There are two more climbs after the iron-ore mine before we reach an overview of the downhill fun we are about to commence. We can see the road curving down and around the hills for several miles ahead. Oh, yippee! It is a just reward for all of the climbing yesterday and today (south-bound riders never get such a reward!).
Down, down we go. I do think Verne’s goofy grin gets even bigger on these fun and fast descents. His little head vibrates like crazy up there in that handlebar bag, but I’m sure his little turtle brain is in overdrive with all of the speed we gather on the downhills.
We do stop for a picture and a look at Red Canyon. Afternoon would be a better time for a picture, however. This canyon features the bright red Triassic Chugwater formation which we’ve come across all over Wyoming. It is the softer and looser rock. It is covered by the harder and more resistant sandstones of the Jurassic Nugget formation. The road curves right through these pink and orange rocks. I’m doing speeds not normally associated with Nerd Em, so I don’t have a chance to stop and look more closely at the fine examples of cross-bedding in this rock. If you were riding the other way though, it would be fun to do when you rested on this long uphill.
Down and down we cruise. It’s all downhill to the Little Popo Agie River. The ridges through here are quite spectacular. In some places in Wyoming, the terms and descriptions of the sometimes-dry, introductory geology textbooks just spring to life in the rock forms and structures you ride through. This is one such place. My brain is full and my heart is singing by the time we climb out of the river and up to the junction with US 287.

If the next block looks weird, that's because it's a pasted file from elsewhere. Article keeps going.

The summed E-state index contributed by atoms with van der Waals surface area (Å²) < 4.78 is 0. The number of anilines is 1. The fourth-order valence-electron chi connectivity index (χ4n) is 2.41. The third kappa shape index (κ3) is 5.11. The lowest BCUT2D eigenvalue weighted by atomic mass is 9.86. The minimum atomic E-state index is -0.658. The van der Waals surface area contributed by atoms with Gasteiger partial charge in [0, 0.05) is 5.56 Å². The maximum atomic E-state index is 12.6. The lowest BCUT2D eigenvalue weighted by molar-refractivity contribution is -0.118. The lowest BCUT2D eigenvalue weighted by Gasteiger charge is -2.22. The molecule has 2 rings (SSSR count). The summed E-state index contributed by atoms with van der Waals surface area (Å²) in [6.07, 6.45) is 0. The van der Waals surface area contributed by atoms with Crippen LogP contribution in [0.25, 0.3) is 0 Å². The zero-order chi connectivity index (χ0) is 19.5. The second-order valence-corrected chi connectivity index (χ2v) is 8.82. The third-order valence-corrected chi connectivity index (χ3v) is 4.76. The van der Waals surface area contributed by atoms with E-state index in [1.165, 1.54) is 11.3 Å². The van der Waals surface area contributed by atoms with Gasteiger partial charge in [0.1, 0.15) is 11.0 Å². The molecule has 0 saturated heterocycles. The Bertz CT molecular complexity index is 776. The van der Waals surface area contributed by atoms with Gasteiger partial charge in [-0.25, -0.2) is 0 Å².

Just after the 287 junction, we pass into the Dallas Dome oilfield. You can actually smell the hydrocarbons in the air this morning. This is the site of the first commercial oil well in Wyoming. It was drilled in 1884.
From here, the ride into Lander follows a gently undulating valley. It looks and feels considerably more fertile, green and hospitable than anything we’ve ridden through since the Star Valley over in Afton. I also see four east-bound touring cyclists. Yep, must be on the Trans-Am again! They wave and one guy gives me a big arm-pump.
I climb up the final hills into Lander and eventually find the city park, a supermarket and the info centre. The man at the info centre says I’ve gotten here just in time, because there are a tremendous amount of activities going on for the 4th of July. It makes me think, ‘gosh, when was the last time I celebrated that holiday! In fact, when was the last time I was in the US on the 4th of July’? Ah, 2010, I was here, but I’ve got absolutely no idea where I was or what I did. Before that, I think it would have been 2001. Am I allowed to celebrate the 4th if I’ve chosen to be an ex-pat in a country that is still a constitutional monarchy and honours the queen as head-of-state?